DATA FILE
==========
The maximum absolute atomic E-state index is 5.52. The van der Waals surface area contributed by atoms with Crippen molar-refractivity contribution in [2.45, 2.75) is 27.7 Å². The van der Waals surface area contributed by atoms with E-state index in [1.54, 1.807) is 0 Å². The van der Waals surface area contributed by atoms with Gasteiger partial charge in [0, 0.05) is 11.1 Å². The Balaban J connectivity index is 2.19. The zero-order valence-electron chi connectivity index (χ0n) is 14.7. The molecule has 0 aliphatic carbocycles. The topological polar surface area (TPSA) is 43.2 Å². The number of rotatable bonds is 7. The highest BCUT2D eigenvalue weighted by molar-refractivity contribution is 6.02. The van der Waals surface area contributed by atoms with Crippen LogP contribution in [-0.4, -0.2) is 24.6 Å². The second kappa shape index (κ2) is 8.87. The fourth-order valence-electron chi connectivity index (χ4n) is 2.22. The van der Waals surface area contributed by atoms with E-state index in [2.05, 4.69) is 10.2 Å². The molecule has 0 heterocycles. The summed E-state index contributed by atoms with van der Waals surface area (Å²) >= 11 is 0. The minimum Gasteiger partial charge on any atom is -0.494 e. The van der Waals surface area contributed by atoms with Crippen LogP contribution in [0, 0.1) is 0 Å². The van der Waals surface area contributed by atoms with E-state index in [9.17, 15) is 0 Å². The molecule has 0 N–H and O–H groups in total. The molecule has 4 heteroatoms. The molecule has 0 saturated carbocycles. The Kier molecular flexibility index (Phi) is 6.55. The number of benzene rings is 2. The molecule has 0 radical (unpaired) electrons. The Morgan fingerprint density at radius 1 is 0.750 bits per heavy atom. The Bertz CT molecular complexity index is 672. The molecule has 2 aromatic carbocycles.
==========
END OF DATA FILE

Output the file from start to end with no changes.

The maximum absolute atomic E-state index is 5.52. The van der Waals surface area contributed by atoms with Crippen molar-refractivity contribution in [2.45, 2.75) is 27.7 Å². The van der Waals surface area contributed by atoms with E-state index in [1.54, 1.807) is 0 Å². The van der Waals surface area contributed by atoms with Gasteiger partial charge in [0, 0.05) is 11.1 Å². The Balaban J connectivity index is 2.19. The zero-order valence-electron chi connectivity index (χ0n) is 14.7. The molecule has 0 aliphatic carbocycles. The topological polar surface area (TPSA) is 43.2 Å². The number of rotatable bonds is 7. The highest BCUT2D eigenvalue weighted by molar-refractivity contribution is 6.02. The van der Waals surface area contributed by atoms with Crippen LogP contribution in [-0.4, -0.2) is 24.6 Å². The second kappa shape index (κ2) is 8.87. The fourth-order valence-electron chi connectivity index (χ4n) is 2.22. The van der Waals surface area contributed by atoms with E-state index in [2.05, 4.69) is 10.2 Å². The molecule has 0 heterocycles. The summed E-state index contributed by atoms with van der Waals surface area (Å²) >= 11 is 0. The minimum Gasteiger partial charge on any atom is -0.494 e. The van der Waals surface area contributed by atoms with Crippen LogP contribution in [0, 0.1) is 0 Å². The van der Waals surface area contributed by atoms with E-state index in [9.17, 15) is 0 Å². The molecule has 0 N–H and O–H groups in total. The molecule has 4 heteroatoms. The molecule has 0 saturated carbocycles. The Kier molecular flexibility index (Phi) is 6.55. The number of benzene rings is 2. The molecule has 0 radical (unpaired) electrons. The Morgan fingerprint density at radius 1 is 0.750 bits per heavy atom. The Bertz CT molecular complexity index is 672. The molecule has 2 aromatic carbocycles.